“Protecting children from harm while keeping families together is our first focus. However, our social workers also render many other services, assisting with practical help as may be necessary.
Says van der Merwe: “Our processes and indeed all our activities are transparent, and guided by the law. There are of course also in our daily practice, people who present us with hurdles. Some of our clients can be so offensive that in extreme cases we have had to search protection orders for our social workers.”
“The challenges we run into are parents who failed in their duty to their offspring, and suddenly want to impose their rights as parents.
“As a non-profit organisation, we are not the law. Our task is to make sure that the directives as set out by the court, are adhered to, in the cases we are called in to assist with. After careful assessment, involving many different professionals, such as psychologists, forensic services, and the like, we join hands with other agencies like the Department of Social Development and the SAPS.”
CMR Gauteng-Oos originates from, and is still part of the larger Dutch Reformed Church welfare initiative and renders services to all families in need. It is celebrating its 40th birthday this year. Its sister organisation, CMR Gauteng North, also belongs to the DRC network. The two organisations were delineated along church synod lines while bearing similar names. They operate side by side in the larger Pretoria area.
“Society is an intricate network of people who interact in a structure that is underpinned by local laws, set in a particular cultural context. In our democratic society, we work with a rich cultural diversity and while it is indeed challenging, it makes our work all the more rewarding,” van der Merwe concludes.
CMR Gauteng-Oos currently operates from 13 satellite offices from Cullinan in the north to Midrand in the south of Pretoria.
Their social work services touched the lives of more than 27 000 people in its last financial year.
*Kobus is 15 jaar oud en ‘n hoërskoolleerder. Hy is onlangs in ‘n rehabilitasiesentrum vir ‘n dwelmafhanklikheidsprobleem opgeneem.
Ani Grobbelaar, maatskaplike werker van CMR Gauteng-Oos se Lyttleton-tak, is dankbaar dat sy vir hom ‘n plek in ‘n sentrum kon kry. Sy stap ‘n pad saam met *Kobus, wat werklik wil omdraai en sy afhanklikheid die rug wil toekeer.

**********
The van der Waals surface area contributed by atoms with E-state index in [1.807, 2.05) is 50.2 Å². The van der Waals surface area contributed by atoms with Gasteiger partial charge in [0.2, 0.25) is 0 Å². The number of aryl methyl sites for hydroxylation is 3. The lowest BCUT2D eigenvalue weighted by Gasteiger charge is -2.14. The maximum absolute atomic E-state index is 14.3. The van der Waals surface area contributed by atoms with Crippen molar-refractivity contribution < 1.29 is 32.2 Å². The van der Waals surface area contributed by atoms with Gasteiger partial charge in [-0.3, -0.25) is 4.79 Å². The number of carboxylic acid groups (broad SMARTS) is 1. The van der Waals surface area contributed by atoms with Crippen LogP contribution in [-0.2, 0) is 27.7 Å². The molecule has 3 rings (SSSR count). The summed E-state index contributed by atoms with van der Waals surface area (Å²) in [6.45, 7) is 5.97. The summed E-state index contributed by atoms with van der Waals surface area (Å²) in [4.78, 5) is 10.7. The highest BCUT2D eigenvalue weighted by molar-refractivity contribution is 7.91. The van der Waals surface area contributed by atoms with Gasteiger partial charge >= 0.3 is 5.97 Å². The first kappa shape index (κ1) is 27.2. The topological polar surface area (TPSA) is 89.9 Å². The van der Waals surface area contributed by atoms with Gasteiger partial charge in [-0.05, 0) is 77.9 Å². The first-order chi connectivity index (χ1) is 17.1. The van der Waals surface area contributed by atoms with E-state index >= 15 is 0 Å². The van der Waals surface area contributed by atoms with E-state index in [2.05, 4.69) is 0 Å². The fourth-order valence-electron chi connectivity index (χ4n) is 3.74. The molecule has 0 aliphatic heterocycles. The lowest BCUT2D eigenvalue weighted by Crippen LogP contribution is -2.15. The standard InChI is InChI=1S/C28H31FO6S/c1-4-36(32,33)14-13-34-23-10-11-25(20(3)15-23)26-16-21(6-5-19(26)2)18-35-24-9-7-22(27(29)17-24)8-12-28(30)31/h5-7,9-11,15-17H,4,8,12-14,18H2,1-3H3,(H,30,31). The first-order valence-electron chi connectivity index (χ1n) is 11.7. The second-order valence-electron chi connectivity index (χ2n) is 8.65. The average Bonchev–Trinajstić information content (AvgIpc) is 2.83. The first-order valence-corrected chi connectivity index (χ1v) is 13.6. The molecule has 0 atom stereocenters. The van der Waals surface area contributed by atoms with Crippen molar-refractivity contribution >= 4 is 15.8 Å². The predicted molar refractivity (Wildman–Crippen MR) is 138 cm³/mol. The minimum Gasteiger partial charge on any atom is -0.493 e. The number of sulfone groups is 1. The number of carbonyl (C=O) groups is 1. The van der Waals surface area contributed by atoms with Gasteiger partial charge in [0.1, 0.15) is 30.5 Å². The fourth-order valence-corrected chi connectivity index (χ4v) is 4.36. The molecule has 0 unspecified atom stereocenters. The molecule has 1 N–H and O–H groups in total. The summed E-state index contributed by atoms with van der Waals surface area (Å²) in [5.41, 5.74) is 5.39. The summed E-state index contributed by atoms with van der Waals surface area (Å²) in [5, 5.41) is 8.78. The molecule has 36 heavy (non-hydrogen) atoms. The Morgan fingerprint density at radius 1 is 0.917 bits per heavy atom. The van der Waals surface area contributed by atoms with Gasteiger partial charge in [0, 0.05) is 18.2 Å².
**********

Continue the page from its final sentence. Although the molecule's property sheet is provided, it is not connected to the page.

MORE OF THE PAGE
“Hierdie seun verdien nog ‘n kans. Hy het in die verkeerde vriendekring beland. Dinge by sy ouerhuis is ook nie gunstig nie. Hy woon saam met sy tannie en albei sy ouers is in ‘n motorongeluk oorlede. Ledigheid is die duiwel se oorkussing, het die ou mense altyd gesê en ons sien dit elke dag in ons werk. Kinders wat nie besig is nie, soek Vermaak. Om op straat rond te loop met niks om te doen nie, is moeilikheid soek. *Kobus het, omdat sy tannie bedags by die werk is, saam met die verkeerde vriende begin leeglê” sê Grobbelaar.
*Kobus is een van baie min verstands wat die moed het om op te staan, hulp te soek om skoon te kom en sy lewe sonder dwelms oor te begin. Grobbelaar verduidelik dat dwelms geredelik by skole te kry is. Die kind wat *Kobus se eerste pila an hom verskaf het, en hom aangemoedig het om dit te probeer, is ‘n verskaffer en maar net een van baie wat al in plaaslike skole sake doen.
“Dit is ‘n bekende feit dat solank iemand weier om te erken da thy ‘n probleem het, niemand hom sal kan help nie. Maar wanneer hy, soos *Kobus, daardie plek bereik en om hulp vra, is die kanse goed dat hy sal kan omdraa en suksesvol sal wees. Kobus sal kan teruggaan skool toe, en ‘n nuwe blaadjie omslaan.”
Die uitdaging is nog glad nie verby nie. Hy sal moet sterk staan teen die vriende wat hom in die gemost laat beland het – hulle is nog daar en hul dwelmgebruik duur voort.
*Kobus het my vertel dat dagga so algemeen is dat min kinders hulle eintlik daar steur. Iemand wat sou dink om dit nie te gebruik nie, word uitgelag en vertel hy weet nie dat dit heeltemal veilig is en dat ‘n mens nie aan dagga verslaaf kan raak nie. Kinders glo dit en so waag baie van hulle maklik die eerste stap na algehele dwelmverslawing. Hy het self eers dagga begin gebruik, en later ander pille se bedwelming leer ken.
“Ons verleen ondersteuning aan Kobus vir so lank as wat hy dit nodig het. CMR Gauteng-Oos lewer statutêre dienste aan kinders tot op 18-jarige ouderdom, in ooreenstemming met die Kinderwet no.38 van 2005.”
Henda van der Merwe, direkteur van CMR Gauteng-Oos, benadruk die feit dat dit nie net een skool se uitdaging is nie, maar alle skole s’n.
“Om kinders te help om nie in die gat t eval nie, is almal se verantwoordelikheid. Ouers moet deel word van die stryd. Weet waarmee jou kind besig is. Onderwysers, beraders, sielkundiges, maatskaplike werkers, almal moet hande vat en keer dat ons kinders in hierdie strik gevang word,” sê sy.
CMR Gauteng-Oos het 13 takkantore oor die hele Pretoria heen, en bedien altesaam 27 000 mense per jaar met maatskaplike ondersteuning.
*’n Skuilnaam is gebruik omdat die seun ‘n minderjarige is en nie geidentifiseer mag word nie.
This office have children covered with dark clouds when their biological mother passed away. They were left with no one to care for and look after them as their biological father was someone who had mental health challenges.